up in the Far
>>>> East. Most of them came through London and India to
Korea, others
>>>> through New York, San Francisco, or Japan, and some
even through rough
>>>> Siberian landscapes. Highly interesting is the
fate of some Jews who
>>>> have come to the country via Shanghai after
having experienced plenty
>>>> of failures and calamities in China,
Sumatra, Borneo, and Java, before
>>>> finally finding refuge in Korea.
Korea now has presumedly around 300
>>>> Jewish families who live among
the "wicked heathens" ["gottlose
>>>> Heiden"] far more trouble-free
than before in the "countries of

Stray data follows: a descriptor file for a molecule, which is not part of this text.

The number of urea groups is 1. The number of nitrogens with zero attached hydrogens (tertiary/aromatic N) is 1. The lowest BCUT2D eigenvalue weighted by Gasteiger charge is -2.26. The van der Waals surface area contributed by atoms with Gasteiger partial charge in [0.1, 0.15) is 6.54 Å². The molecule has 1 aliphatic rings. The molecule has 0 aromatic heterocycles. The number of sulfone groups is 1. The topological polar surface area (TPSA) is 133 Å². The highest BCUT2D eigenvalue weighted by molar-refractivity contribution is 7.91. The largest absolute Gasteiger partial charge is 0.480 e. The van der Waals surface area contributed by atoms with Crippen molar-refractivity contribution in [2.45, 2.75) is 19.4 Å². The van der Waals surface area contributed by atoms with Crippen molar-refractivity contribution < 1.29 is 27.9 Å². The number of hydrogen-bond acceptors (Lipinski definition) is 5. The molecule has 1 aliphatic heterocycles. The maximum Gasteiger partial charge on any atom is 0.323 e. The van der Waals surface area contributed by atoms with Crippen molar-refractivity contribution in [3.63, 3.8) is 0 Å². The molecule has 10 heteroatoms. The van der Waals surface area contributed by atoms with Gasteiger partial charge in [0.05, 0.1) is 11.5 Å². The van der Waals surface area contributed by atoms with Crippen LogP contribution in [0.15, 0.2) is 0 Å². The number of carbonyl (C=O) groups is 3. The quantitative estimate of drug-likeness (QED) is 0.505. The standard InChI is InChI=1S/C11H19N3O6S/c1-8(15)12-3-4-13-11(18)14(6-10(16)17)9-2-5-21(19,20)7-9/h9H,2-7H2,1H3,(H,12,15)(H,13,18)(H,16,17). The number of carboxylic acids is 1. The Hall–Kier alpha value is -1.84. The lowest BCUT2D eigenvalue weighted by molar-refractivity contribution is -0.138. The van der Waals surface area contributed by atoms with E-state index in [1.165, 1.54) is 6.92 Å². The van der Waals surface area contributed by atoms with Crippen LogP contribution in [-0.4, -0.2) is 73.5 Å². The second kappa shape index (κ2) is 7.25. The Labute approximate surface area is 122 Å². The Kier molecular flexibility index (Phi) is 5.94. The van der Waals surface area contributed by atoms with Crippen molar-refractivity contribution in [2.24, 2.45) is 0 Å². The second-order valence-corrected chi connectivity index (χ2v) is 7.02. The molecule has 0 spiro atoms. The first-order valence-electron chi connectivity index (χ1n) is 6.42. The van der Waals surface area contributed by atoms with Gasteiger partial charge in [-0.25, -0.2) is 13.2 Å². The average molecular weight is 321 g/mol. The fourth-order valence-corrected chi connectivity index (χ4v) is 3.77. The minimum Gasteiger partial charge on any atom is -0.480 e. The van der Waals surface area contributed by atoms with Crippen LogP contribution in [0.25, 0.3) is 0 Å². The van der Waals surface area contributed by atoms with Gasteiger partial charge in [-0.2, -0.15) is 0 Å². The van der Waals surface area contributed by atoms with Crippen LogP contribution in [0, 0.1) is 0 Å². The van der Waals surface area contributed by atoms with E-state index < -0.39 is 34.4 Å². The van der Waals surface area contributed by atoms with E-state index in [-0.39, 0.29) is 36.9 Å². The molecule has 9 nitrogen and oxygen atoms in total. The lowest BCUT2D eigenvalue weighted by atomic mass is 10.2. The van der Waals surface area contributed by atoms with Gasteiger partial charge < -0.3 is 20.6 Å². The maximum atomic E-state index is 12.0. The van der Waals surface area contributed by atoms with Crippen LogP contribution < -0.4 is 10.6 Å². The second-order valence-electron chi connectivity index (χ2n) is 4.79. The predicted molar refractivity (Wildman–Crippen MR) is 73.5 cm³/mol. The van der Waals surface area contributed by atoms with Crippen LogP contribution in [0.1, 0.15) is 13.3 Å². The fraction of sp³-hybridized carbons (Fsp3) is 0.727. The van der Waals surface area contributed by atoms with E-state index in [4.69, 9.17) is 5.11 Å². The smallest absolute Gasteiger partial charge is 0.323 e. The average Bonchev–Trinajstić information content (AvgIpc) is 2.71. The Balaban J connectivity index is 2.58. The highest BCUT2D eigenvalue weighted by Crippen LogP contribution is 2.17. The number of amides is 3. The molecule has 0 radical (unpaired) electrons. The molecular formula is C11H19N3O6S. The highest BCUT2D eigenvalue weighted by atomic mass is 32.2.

>>>> religion and love." This is
because the Koreans soon enough understood
>>>> what a valuable asset
they had gotten with the Jews, since they
>>>> stimulated trade and
caused unprecedented growth of activities around
>>>> their
establishments, importing Russian sugar to Korea, alcohol and
kerosene, and also introduced to Korea products from the Lodz
>>>> industrial complex. Furthermore, the Jews introduced a large
number of
>>>> crafts that had till then been entirely unknown in Korea;
thus, culture
>>>> was brought to East Asia in the most noble sense. It
is hardly
>>>> surprising therefore, that the people and the government
of Korea are
>>>> cordially welcoming the Jews and the continuing growth
of two
>>>> communities in Seoul and Masampo through new immigrants. A
lot of
>>>> promotion [Propaganda] about the immigration of Jews to
Korea is done
>>>> by the head of the Jewish community in Seoul, a Jew
from Austria who